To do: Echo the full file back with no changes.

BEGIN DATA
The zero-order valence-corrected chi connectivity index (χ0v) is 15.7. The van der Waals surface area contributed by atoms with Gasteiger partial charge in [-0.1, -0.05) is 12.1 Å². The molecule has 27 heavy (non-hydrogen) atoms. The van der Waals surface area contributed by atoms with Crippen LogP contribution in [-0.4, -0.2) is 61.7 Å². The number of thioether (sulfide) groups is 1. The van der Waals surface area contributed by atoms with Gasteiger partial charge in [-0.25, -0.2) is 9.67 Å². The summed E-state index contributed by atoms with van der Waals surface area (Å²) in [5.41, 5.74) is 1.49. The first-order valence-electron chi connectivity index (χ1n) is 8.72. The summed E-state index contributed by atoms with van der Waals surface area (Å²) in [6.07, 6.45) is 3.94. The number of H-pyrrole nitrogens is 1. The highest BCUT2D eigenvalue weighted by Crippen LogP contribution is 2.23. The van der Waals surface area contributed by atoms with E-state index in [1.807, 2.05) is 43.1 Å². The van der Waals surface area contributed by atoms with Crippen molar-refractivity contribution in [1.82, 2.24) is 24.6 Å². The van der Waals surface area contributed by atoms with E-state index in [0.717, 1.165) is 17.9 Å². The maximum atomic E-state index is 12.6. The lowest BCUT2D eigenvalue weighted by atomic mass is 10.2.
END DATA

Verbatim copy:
The zero-order valence-corrected chi connectivity index (χ0v) is 15.7. The van der Waals surface area contributed by atoms with Gasteiger partial charge in [-0.1, -0.05) is 12.1 Å². The molecule has 27 heavy (non-hydrogen) atoms. The van der Waals surface area contributed by atoms with Crippen LogP contribution in [-0.4, -0.2) is 61.7 Å². The number of thioether (sulfide) groups is 1. The van der Waals surface area contributed by atoms with Gasteiger partial charge in [-0.25, -0.2) is 9.67 Å². The summed E-state index contributed by atoms with van der Waals surface area (Å²) in [5.41, 5.74) is 1.49. The first-order valence-electron chi connectivity index (χ1n) is 8.72. The summed E-state index contributed by atoms with van der Waals surface area (Å²) in [6.07, 6.45) is 3.94. The number of H-pyrrole nitrogens is 1. The highest BCUT2D eigenvalue weighted by Crippen LogP contribution is 2.23. The van der Waals surface area contributed by atoms with E-state index in [1.807, 2.05) is 43.1 Å². The van der Waals surface area contributed by atoms with Crippen molar-refractivity contribution in [1.82, 2.24) is 24.6 Å². The van der Waals surface area contributed by atoms with E-state index in [0.717, 1.165) is 17.9 Å². The maximum atomic E-state index is 12.6. The lowest BCUT2D eigenvalue weighted by atomic mass is 10.2.